Susuki is a rice family member, and every year new sprouts emerge from the root, and often the plant forms a large clump. Susukifs other name is obana, and people love it as a one of autumnfs seven plants. A design containing a combination of the moon and susuki is called Musashino-zu, and this is a good motif for tosogu. An August harvest moon goes well with susuki, and this kozuka design shows susuki with the moon carved out with a large volume in gold, and the susuki tassels are silver iroe (silver). The background is solid gold with gorgeous gold nanako, and the entire kozuka displays a rich volume. Mitsutoshi is the 11th generation of the main Goto family, and his other Buddhist name is Tsujo. He was the branch family Senjofs third son, and was born in Kanbun 4 (1664 . The main familyfs 10th generation Renjofs son Mitsuyoshi pastsed away at the young age of 25, and he had no successor, so Renjofs daughter married with Mitsutoshi and he became Renjofs adopted son, and was named Shiro byoe Mitsutoshi. In Genroku 10 (1697), when he was 34 years old, his adopted father Renjo retired, and Mitsutoshi succeed as the 11th main Goto family head. In Kyoho 5 ( 1720 ) he became Buddhist priest and used the name Tsujo, but a year later he became ill and passed away. That why there are not too many works with the name Tsujo. His active period was from the Genroku to Kyoho eras, and there were many great machibori smiths active then, and Tsujo enjoyed prestige as the head of the main Goto family. He produced many great works including this one. @
Explanation by Iida Toshihisa and photo by Kubo Ryo.
Shijo Kantei To No. 656
*The answer for Shijo Kantei No.655 (in the August, 2011 issue) is a katana by Senji Muramasa.
The deadline to submit answers for the No. 656 issue Shijo Kantei To is October 5, 2011. Each person may submit one vote. Submissions should contain your your name and address and be sent to the NBTHK Shijo Kantei. You can use the Shijo Kantei card which is attached in this magazine. We will accept any votes postmarked on or before October 5, 2011. If there are swordsmiths with the same name in different schools, please write the school or prefecture, and if the swordsmith was active for more than one generation, please indicate a specific generation.
Length: 2 shaku 3. 5 sun (69. 84 cm)
Sori: 6. 5 bu (1. 97 cm)
Motohaba: 9 bu 1 rin (2. 75 cm)
Sakihaba: 5 bu 5 rin (2. 75 cm)
Motokasane: 1 bu 5 rin (0.95 cm)
Kissaki length: 9 bu 9 rin (3 cm)
Nakago length : 7 sun 6. 5 bu (23. 18 cm)
Nakago sori: 1 bu (0.3 cm)
This is a shinogizukuri tachi with an ihorimune, a standard mihaba, and the widths at the moto and saki are different. It is suriage, with a large koshizori, the tip has sori, there is a very thick kasane for the mihaba, and there is a chu kissaki. The jihada is itame mixed with mokume, the hada is visible; there are ji-nie; dense chikei which look like kawari tetsu; jifu; and pale midare utsuri. The hamon and boshi are as seen in the picture. The hamon has ko-ashi, yo, and the hamon is low for the mihaba. the entire hamon is small or narrow, it is based in nioi, there are ko-nie and some sunagshi. The horimono on the omote and ura are bohi with marudome. The nakago is suriage, and the nakago jiri was originally kurijiri.The yasurime are katte sagari. There are three mekugi-ana, and on the omote side a little above the ubu ana towards the mune side thereis a long signature. On the and the ura side in almost the same location there is a date (this signature does not have any gyaku-tagane strokes).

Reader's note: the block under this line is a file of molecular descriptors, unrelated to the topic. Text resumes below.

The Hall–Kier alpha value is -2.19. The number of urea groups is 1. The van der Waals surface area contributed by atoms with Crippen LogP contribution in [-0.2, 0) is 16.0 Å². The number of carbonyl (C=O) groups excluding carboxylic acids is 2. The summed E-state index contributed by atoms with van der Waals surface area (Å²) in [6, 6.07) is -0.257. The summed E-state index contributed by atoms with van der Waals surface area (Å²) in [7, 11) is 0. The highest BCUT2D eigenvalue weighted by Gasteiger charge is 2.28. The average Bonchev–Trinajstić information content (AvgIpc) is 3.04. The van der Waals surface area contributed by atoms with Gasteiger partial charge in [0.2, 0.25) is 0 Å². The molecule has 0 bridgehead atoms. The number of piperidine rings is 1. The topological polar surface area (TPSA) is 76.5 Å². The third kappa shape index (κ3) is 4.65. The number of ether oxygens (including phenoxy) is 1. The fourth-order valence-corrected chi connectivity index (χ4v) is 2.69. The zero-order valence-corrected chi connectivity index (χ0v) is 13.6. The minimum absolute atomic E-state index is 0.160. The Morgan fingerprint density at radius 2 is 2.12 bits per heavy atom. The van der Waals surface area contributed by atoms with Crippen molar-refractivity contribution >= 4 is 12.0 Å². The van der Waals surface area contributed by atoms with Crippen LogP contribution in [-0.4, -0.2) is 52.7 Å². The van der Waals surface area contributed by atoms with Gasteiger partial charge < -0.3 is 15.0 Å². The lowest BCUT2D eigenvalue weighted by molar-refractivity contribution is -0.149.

Shijo Kantei No 654 ( in the July, 2011 issue)
The answer for the Shijo Kantei To No. 654 in the July issue is a tanto by Hosho Sadaoki.
This tanto has a standard mihaba and an almost standard length. It has uchizori, and from this shape, you can judge this as a mid-Kamakura era tanto. The Hosho school jihada are a tight refined masame hada. There are dense ji-nie, frequent chikei, and the hamon is bright and clear. This schoolfs jihada often have bo-utsuri, like on this tanto, and this is different from the Rai schoolfs bo-utsuri with a tight itame hada. The Hosho schoolfs utsuri is affected by the masame hada, and the jihada in locations where where there is bo-utsuri looks different from the areas where no utsuri is visible, and has a striped pattern. The hamon is suguha with a little notare activity, mixed with hotsure, nijuba, kuichigaiba, and there are frequent nie, fine kinsuji and sunagashi, and the hamon is bright and clear. These are Yamato school characteristics, and this is a well made tanto. The boshi has frequent hakikake and is yakizume. Among the schoolfs work, some blades have dense nie from the edge up to the inside of the habuchi; the hamon is bright and clear; there are frequent kinsuji and sunagashi; and the boshi has frequent hakikake. There is abundant hataraki. Other work from this school shows narrow bands of nie, less kinsuji, sunagashi and hakikake, and are somewhat gentle looking. The Hosho school nakago is kiri, the signature is on the omote, and the yasurime in this school are a unique higaki, and the hints suggested this. Most of the people voted for Hosho school smiths, such as Sadaoki, Sadayoshi,Sadakiyo, and Sadamune. These smithfs styles are very similar, and it is difficult to judge an individual name, so all Hosho school smithfs names were treated as a correct answer. In considering the shape, Sadayoshi has many larger sized works, Sadaoki often has smaller sized works, and Sadakiyo has both sizes. Sadamune is known as being representative of the Hosho school smiths, but today we never see his work, so unless you see some specific point or feature, it is better not to write his name. Because of their unique entirely masame jihada, the Hosho school name is famous, but there are very few swords extant today. These include tachi and tanto with signatures, katana without signature. These blades have classifications of koku ho, juyo bunkazai, juyo bijutsuhin, tokubetsu juyo, and juyo token. The number of signed blades is 23, and the number of clearly identified works without a signature is around 45. Thus we do not have many chances to see work from this school today.
Explanation provided by Hinohara Dai.